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A summary of certain embodiments disclosed herein is set forth below. It should be understood that these aspects are presented merely to provide the reader with a brief summary of these certain embodiments and that these aspects are not intended to limit the scope of this disclosure. Indeed, this disclosure may encompass a variety of aspects that may not be set forth below.
Embodiments of this disclosure relate to systems and methods for efficiently controlling energy-consuming systems, such as a heating, ventilation, or air conditioning (HVAC) system. For example, a method may involve—via one or more electronic devices configured to effect control over such a system—encouraging a user to select a first, more energy-efficient, temperature setpoint over a second, less energy-efficient, temperature setpoint and, perhaps as a result, receiving a user selection of the first temperature setpoint. Thus, using this more efficient temperature setpoint, a schedule of temperature setpoints used to control the system may be generated or modified.
In another example, one or more tangible, non-transitory machine-readable media may encode instructions to be carried out on an electronic device. The electronic device may at least partially control an energy-consuming system. The instructions may cause an energy-savings-encouragement indicator to be displayed on an electronic display. The energy-savings-encouragement indicator may prompt a user to select more-energy-efficient rather than less-energy-efficient system control setpoints used to control the energy-consuming system. The instructions may also automatically generate or modify a schedule of system control setpoints based at least partly on the more-energy-efficient system control setpoints when the more-energy-efficient system control setpoints are selected by the user.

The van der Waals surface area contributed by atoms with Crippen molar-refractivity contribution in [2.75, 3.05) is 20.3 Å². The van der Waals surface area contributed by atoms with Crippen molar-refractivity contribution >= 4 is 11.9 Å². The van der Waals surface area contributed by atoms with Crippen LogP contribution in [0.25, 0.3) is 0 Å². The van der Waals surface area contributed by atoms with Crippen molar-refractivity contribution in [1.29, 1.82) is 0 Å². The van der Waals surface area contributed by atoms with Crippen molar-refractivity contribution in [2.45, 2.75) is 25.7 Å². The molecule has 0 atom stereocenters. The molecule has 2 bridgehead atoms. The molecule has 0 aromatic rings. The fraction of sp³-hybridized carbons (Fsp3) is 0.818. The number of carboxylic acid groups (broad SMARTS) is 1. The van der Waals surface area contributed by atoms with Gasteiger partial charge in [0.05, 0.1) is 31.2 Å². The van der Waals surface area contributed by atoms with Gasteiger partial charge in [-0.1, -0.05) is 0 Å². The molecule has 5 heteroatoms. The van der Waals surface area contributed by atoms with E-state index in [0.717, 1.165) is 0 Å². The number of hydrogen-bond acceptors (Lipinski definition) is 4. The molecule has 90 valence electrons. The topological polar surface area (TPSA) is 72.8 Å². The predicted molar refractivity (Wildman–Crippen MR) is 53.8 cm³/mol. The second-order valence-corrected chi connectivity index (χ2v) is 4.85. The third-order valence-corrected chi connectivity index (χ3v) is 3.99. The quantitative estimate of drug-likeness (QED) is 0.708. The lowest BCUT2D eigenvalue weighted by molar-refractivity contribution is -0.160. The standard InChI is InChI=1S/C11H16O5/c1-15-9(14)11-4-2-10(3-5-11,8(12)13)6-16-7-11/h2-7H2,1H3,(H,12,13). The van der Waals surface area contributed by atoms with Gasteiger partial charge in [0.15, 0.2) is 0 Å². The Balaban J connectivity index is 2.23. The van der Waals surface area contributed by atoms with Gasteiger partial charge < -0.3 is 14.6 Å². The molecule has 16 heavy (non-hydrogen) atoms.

Another example method may be carried out on an electronic device that effects control over a heating, ventilation, or air conditioning (HVAC) system. The method may include receiving a user indication of a desired temperature setpoint of the system and displaying a non-verbal indication meant to encourage energy-efficient selections. To this end, the non-verbal indication may provide immediate feedback in relation to energy consequences of the desired temperature setpoint.
In a further example, an electronic device for effecting control over a heating, ventilation, or air conditioning (HVAC) system includes a user input interface, an electronic display, and a processor. The user input interface may receive an indication of a user selection of, or a user navigation to, a user-selectable temperature setpoint. The processor may cause the electronic display to variably display an indication calculated to encourage the user to select energy-efficient temperature setpoints. The indication may be variably displayed based at least in part on energy consequences of the temperature setpoint.